State offers free text message program to help St. Lawrence County kids quit e-cigarettes
New York State is now offering a free text message program to help kids in St. Lawrence County and the rest of the state quit e-cigarettes as the state moves to reverse the rise in youth vaping.
The State Department of Health partnered with Truth Initiative, a nonprofit national public health organization committed to making tobacco use a thing of the past, to create a NYS-specific version of their text-based intervention, "This is Quitting." To access this program, users simply need to text "DropTheVape" to 88709.This free text message program was created with input from teenagers, college students and young adults who have attempted to, or successfully, quit vaping. It is tailored to specific age groups (13-17 and 18-24) to give appropriate quitting recommendations.
Upon enrolling in the text message program, users receive interactive daily text messages tailored to their sign-up date or their target quit date, should the user choose to set one. Messages include encouragement, motivation, skill and self-efficacy building exercises and coping strategies. Messages are available for at least one month if a user does not have a quit date set. If a user sets a quit date, they receive messages for at least one week prior to the quit date and at least two months following the quit date, which they may change at any time.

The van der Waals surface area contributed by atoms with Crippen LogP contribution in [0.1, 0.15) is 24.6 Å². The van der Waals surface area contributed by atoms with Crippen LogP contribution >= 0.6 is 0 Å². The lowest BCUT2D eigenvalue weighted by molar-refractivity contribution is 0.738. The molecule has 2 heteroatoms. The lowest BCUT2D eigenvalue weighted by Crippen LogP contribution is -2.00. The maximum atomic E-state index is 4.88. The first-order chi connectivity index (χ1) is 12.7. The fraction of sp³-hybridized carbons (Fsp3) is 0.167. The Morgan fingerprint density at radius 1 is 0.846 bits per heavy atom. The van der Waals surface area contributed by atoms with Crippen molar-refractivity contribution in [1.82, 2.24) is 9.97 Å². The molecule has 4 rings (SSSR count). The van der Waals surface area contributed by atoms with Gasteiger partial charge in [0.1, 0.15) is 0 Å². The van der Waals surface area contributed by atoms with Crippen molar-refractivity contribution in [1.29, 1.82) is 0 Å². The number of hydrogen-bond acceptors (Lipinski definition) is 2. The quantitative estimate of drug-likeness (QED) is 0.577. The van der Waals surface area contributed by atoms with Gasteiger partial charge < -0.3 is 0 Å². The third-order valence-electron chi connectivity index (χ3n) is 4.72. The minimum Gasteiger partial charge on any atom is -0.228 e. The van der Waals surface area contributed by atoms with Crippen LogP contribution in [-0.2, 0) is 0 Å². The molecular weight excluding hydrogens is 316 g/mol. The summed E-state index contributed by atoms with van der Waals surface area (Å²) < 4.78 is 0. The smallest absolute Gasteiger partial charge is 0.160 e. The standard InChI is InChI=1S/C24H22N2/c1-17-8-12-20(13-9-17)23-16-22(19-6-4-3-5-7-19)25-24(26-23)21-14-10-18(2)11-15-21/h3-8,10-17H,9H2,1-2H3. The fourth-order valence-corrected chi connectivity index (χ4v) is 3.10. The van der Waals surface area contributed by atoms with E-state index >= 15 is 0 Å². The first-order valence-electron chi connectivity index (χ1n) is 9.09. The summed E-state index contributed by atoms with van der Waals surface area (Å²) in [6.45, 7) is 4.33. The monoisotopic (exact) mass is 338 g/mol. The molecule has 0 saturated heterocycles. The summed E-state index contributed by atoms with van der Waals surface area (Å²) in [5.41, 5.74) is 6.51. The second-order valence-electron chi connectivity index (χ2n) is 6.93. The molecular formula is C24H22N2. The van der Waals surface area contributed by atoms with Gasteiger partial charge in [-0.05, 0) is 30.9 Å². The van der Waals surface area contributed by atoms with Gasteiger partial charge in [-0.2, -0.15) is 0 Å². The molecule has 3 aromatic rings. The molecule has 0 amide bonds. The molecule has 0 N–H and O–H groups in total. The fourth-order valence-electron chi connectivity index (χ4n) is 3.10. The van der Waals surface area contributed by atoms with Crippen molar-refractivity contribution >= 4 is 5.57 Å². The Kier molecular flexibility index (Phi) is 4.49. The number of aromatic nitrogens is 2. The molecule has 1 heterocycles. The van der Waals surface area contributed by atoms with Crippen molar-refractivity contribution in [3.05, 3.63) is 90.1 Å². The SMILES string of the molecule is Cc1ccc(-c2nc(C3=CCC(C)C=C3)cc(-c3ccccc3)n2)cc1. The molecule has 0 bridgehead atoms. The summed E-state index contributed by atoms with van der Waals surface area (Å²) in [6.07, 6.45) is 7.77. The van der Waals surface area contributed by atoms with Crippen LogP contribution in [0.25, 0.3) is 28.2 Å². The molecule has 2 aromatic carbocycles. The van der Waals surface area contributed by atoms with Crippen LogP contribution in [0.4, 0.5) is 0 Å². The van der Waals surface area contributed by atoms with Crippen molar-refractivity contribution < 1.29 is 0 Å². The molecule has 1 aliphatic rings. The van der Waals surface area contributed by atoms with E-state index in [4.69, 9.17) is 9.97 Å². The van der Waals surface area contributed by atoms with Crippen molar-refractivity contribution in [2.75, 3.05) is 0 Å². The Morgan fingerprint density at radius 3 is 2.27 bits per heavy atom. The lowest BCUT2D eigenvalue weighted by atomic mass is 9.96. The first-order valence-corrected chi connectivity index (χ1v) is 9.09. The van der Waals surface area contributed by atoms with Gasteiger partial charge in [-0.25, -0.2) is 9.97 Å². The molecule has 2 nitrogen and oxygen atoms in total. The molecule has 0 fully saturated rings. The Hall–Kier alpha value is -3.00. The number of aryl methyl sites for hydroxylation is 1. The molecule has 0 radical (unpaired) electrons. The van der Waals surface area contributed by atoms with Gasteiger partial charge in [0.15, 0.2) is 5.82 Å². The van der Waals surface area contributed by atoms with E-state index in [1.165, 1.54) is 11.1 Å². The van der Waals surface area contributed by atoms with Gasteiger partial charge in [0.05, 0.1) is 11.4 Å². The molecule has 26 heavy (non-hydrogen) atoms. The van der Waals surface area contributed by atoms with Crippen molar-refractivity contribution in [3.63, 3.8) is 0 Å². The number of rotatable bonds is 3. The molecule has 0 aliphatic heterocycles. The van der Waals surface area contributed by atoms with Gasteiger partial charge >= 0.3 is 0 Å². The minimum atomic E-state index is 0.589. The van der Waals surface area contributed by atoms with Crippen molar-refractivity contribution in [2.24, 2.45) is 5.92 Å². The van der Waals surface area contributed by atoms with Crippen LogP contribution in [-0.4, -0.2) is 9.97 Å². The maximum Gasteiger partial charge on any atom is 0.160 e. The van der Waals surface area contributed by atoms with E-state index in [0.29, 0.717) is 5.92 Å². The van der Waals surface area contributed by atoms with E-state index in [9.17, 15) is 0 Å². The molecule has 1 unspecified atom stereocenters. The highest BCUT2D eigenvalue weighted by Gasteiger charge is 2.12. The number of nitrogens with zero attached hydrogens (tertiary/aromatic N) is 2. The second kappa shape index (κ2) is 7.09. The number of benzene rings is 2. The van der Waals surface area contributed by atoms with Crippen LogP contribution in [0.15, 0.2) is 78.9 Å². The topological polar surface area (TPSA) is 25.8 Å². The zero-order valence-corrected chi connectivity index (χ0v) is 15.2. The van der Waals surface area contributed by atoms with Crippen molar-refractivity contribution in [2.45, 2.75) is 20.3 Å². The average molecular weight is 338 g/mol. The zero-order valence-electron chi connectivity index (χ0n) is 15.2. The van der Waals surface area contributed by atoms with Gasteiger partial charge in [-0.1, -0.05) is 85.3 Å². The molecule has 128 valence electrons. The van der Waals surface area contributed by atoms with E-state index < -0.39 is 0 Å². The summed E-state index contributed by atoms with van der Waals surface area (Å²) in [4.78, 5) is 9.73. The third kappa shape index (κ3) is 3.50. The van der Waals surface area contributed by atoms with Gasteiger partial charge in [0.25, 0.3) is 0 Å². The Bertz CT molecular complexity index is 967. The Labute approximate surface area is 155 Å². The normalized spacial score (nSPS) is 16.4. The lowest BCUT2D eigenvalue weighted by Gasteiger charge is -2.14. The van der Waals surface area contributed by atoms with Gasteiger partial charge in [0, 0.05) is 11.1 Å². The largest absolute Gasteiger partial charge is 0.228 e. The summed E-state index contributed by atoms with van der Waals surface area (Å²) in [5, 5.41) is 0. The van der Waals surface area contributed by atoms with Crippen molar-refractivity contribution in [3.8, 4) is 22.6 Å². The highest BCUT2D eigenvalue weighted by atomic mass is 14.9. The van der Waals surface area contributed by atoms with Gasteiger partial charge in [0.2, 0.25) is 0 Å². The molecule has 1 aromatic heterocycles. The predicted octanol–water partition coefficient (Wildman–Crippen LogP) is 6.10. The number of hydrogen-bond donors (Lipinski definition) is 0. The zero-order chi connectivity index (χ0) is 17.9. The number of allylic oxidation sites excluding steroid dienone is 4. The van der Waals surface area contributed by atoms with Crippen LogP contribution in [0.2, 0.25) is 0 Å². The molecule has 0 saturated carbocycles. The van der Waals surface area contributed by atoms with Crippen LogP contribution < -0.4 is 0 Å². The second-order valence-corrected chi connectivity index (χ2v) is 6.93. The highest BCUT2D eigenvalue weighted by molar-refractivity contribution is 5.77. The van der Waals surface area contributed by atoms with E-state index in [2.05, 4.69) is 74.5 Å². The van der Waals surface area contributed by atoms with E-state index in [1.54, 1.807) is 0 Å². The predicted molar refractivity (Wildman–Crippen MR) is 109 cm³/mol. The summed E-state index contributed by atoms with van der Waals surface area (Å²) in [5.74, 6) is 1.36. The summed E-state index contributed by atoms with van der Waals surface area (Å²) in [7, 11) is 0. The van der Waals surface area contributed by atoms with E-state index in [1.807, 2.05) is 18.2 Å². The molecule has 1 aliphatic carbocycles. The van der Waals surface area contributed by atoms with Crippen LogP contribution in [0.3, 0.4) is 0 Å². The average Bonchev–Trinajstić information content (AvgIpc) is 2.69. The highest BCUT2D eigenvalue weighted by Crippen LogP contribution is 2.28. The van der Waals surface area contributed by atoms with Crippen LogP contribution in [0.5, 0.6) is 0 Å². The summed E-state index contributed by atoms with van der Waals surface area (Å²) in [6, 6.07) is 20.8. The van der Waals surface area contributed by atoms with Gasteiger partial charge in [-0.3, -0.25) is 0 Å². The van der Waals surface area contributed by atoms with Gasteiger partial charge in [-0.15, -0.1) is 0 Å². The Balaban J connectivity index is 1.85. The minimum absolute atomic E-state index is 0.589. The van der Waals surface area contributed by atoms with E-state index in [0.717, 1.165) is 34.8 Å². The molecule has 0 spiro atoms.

The program also directs users to the New York State Quitline, which recently added free quit-coaching and nicotine replacement therapy for eligible users of e-cigarettes to address the growing need to help them break their dependence on vaping.
According to Department of Health data, nearly 40 percent of 12th grade students and 27 percent of all high school students in New York State are now using e-cigarettes, and this increase is largely driven by flavored e-liquids. High school use in 2018 (27.4%) is 160 percent higher than it was in 2014 (10.5%). While New York's high school student cigarette smoking rate dropped from 27.1% in 2000 to a record low of 4.3% in 2016, aggressive marketing strategies promoting flavored e-cigarettes is primed to reverse that trend.